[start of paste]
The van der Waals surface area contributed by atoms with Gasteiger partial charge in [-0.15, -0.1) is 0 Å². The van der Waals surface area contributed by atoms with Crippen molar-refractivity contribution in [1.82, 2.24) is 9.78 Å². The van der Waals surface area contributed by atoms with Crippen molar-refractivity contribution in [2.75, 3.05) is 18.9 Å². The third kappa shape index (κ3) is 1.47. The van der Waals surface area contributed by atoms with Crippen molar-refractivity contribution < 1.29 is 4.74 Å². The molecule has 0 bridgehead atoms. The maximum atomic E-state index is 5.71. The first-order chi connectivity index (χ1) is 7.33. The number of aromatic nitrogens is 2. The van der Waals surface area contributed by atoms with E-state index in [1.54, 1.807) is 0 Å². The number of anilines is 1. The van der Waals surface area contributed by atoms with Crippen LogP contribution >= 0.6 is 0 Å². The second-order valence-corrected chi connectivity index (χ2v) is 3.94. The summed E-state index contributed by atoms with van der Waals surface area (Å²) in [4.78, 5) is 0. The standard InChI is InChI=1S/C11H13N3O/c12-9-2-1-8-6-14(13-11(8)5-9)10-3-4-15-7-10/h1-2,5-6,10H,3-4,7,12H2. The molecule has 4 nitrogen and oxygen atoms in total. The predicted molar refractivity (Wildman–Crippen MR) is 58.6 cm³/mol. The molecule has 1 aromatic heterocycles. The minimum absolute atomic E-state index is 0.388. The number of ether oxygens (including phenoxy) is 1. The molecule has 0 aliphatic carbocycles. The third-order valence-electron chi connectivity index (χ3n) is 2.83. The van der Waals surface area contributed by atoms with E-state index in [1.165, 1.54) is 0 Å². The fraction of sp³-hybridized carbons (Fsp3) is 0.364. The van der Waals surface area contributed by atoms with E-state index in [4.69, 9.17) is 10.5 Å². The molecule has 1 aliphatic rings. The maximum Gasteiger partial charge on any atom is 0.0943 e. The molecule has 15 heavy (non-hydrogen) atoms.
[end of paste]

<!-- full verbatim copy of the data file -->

The van der Waals surface area contributed by atoms with Gasteiger partial charge in [-0.15, -0.1) is 0 Å². The van der Waals surface area contributed by atoms with Crippen molar-refractivity contribution in [1.82, 2.24) is 9.78 Å². The van der Waals surface area contributed by atoms with Crippen molar-refractivity contribution in [2.75, 3.05) is 18.9 Å². The third kappa shape index (κ3) is 1.47. The van der Waals surface area contributed by atoms with Crippen molar-refractivity contribution < 1.29 is 4.74 Å². The molecule has 0 bridgehead atoms. The maximum atomic E-state index is 5.71. The first-order chi connectivity index (χ1) is 7.33. The number of aromatic nitrogens is 2. The van der Waals surface area contributed by atoms with E-state index in [1.54, 1.807) is 0 Å². The number of anilines is 1. The van der Waals surface area contributed by atoms with Crippen LogP contribution >= 0.6 is 0 Å². The second-order valence-corrected chi connectivity index (χ2v) is 3.94. The summed E-state index contributed by atoms with van der Waals surface area (Å²) in [4.78, 5) is 0. The standard InChI is InChI=1S/C11H13N3O/c12-9-2-1-8-6-14(13-11(8)5-9)10-3-4-15-7-10/h1-2,5-6,10H,3-4,7,12H2. The molecule has 4 nitrogen and oxygen atoms in total. The predicted molar refractivity (Wildman–Crippen MR) is 58.6 cm³/mol. The molecule has 1 aromatic heterocycles. The minimum absolute atomic E-state index is 0.388. The number of ether oxygens (including phenoxy) is 1. The molecule has 0 aliphatic carbocycles. The third-order valence-electron chi connectivity index (χ3n) is 2.83. The van der Waals surface area contributed by atoms with E-state index in [1.165, 1.54) is 0 Å². The fraction of sp³-hybridized carbons (Fsp3) is 0.364. The van der Waals surface area contributed by atoms with E-state index in [4.69, 9.17) is 10.5 Å². The molecule has 1 aliphatic rings. The maximum Gasteiger partial charge on any atom is 0.0943 e. The molecule has 15 heavy (non-hydrogen) atoms.